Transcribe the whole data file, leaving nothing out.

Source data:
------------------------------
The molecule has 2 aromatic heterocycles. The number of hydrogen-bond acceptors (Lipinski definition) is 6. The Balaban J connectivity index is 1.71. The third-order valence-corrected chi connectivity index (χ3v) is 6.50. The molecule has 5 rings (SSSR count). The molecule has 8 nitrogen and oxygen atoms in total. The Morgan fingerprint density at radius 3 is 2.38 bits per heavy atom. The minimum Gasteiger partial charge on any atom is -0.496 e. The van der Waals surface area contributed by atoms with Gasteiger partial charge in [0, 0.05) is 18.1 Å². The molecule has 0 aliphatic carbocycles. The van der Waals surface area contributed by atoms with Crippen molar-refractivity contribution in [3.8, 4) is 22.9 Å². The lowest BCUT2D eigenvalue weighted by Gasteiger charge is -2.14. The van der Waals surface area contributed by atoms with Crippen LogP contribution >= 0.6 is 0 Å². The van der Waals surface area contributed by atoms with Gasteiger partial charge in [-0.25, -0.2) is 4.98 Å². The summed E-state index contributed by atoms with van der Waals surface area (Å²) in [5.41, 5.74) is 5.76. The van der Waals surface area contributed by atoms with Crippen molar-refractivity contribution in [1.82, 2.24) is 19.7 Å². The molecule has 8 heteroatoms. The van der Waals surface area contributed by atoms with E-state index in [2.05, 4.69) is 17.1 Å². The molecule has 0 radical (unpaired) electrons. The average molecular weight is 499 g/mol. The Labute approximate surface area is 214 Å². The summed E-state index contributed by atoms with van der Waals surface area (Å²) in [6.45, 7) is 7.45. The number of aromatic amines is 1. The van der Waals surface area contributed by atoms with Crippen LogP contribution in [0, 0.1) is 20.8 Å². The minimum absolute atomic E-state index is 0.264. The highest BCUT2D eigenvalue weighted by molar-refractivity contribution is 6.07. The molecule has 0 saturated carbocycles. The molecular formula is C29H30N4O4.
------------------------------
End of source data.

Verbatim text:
The molecule has 2 aromatic heterocycles. The number of hydrogen-bond acceptors (Lipinski definition) is 6. The Balaban J connectivity index is 1.71. The third-order valence-corrected chi connectivity index (χ3v) is 6.50. The molecule has 5 rings (SSSR count). The molecule has 8 nitrogen and oxygen atoms in total. The Morgan fingerprint density at radius 3 is 2.38 bits per heavy atom. The minimum Gasteiger partial charge on any atom is -0.496 e. The van der Waals surface area contributed by atoms with Gasteiger partial charge in [0, 0.05) is 18.1 Å². The molecule has 0 aliphatic carbocycles. The van der Waals surface area contributed by atoms with Crippen molar-refractivity contribution in [3.8, 4) is 22.9 Å². The lowest BCUT2D eigenvalue weighted by Gasteiger charge is -2.14. The van der Waals surface area contributed by atoms with Crippen LogP contribution >= 0.6 is 0 Å². The van der Waals surface area contributed by atoms with Gasteiger partial charge in [-0.25, -0.2) is 4.98 Å². The summed E-state index contributed by atoms with van der Waals surface area (Å²) in [5.41, 5.74) is 5.76. The van der Waals surface area contributed by atoms with Crippen molar-refractivity contribution in [1.82, 2.24) is 19.7 Å². The molecule has 8 heteroatoms. The van der Waals surface area contributed by atoms with E-state index in [2.05, 4.69) is 17.1 Å². The molecule has 0 radical (unpaired) electrons. The average molecular weight is 499 g/mol. The Labute approximate surface area is 214 Å². The summed E-state index contributed by atoms with van der Waals surface area (Å²) in [6.45, 7) is 7.45. The number of aromatic amines is 1. The van der Waals surface area contributed by atoms with Crippen LogP contribution in [0, 0.1) is 20.8 Å². The minimum absolute atomic E-state index is 0.264. The highest BCUT2D eigenvalue weighted by molar-refractivity contribution is 6.07. The molecule has 0 saturated carbocycles. The molecular formula is C29H30N4O4.